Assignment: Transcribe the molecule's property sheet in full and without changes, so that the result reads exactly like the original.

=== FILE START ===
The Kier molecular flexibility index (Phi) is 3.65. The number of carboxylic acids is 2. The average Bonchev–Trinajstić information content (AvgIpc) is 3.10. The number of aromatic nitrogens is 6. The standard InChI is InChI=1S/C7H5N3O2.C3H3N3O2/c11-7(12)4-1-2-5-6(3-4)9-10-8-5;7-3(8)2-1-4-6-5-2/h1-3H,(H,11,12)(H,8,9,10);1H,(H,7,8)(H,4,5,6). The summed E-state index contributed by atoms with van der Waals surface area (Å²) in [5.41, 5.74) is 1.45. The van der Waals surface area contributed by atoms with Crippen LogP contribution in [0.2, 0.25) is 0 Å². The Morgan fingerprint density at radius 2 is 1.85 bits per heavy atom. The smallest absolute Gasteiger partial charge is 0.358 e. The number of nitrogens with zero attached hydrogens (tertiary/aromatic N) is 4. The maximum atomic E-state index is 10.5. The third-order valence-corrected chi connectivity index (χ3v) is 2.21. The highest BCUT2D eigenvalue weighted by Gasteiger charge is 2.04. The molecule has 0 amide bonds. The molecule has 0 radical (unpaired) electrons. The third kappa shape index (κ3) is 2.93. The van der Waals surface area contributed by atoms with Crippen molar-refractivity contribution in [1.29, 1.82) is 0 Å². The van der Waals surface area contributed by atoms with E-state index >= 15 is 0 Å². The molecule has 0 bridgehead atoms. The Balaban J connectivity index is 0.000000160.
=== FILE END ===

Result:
The Kier molecular flexibility index (Phi) is 3.65. The number of carboxylic acids is 2. The average Bonchev–Trinajstić information content (AvgIpc) is 3.10. The number of aromatic nitrogens is 6. The standard InChI is InChI=1S/C7H5N3O2.C3H3N3O2/c11-7(12)4-1-2-5-6(3-4)9-10-8-5;7-3(8)2-1-4-6-5-2/h1-3H,(H,11,12)(H,8,9,10);1H,(H,7,8)(H,4,5,6). The summed E-state index contributed by atoms with van der Waals surface area (Å²) in [5.41, 5.74) is 1.45. The van der Waals surface area contributed by atoms with Crippen LogP contribution in [0.2, 0.25) is 0 Å². The Morgan fingerprint density at radius 2 is 1.85 bits per heavy atom. The smallest absolute Gasteiger partial charge is 0.358 e. The number of nitrogens with zero attached hydrogens (tertiary/aromatic N) is 4. The maximum atomic E-state index is 10.5. The third-order valence-corrected chi connectivity index (χ3v) is 2.21. The highest BCUT2D eigenvalue weighted by Gasteiger charge is 2.04. The molecule has 0 amide bonds. The molecule has 0 radical (unpaired) electrons. The third kappa shape index (κ3) is 2.93. The van der Waals surface area contributed by atoms with Crippen molar-refractivity contribution in [1.29, 1.82) is 0 Å². The van der Waals surface area contributed by atoms with E-state index >= 15 is 0 Å². The molecule has 0 bridgehead atoms. The Balaban J connectivity index is 0.000000160.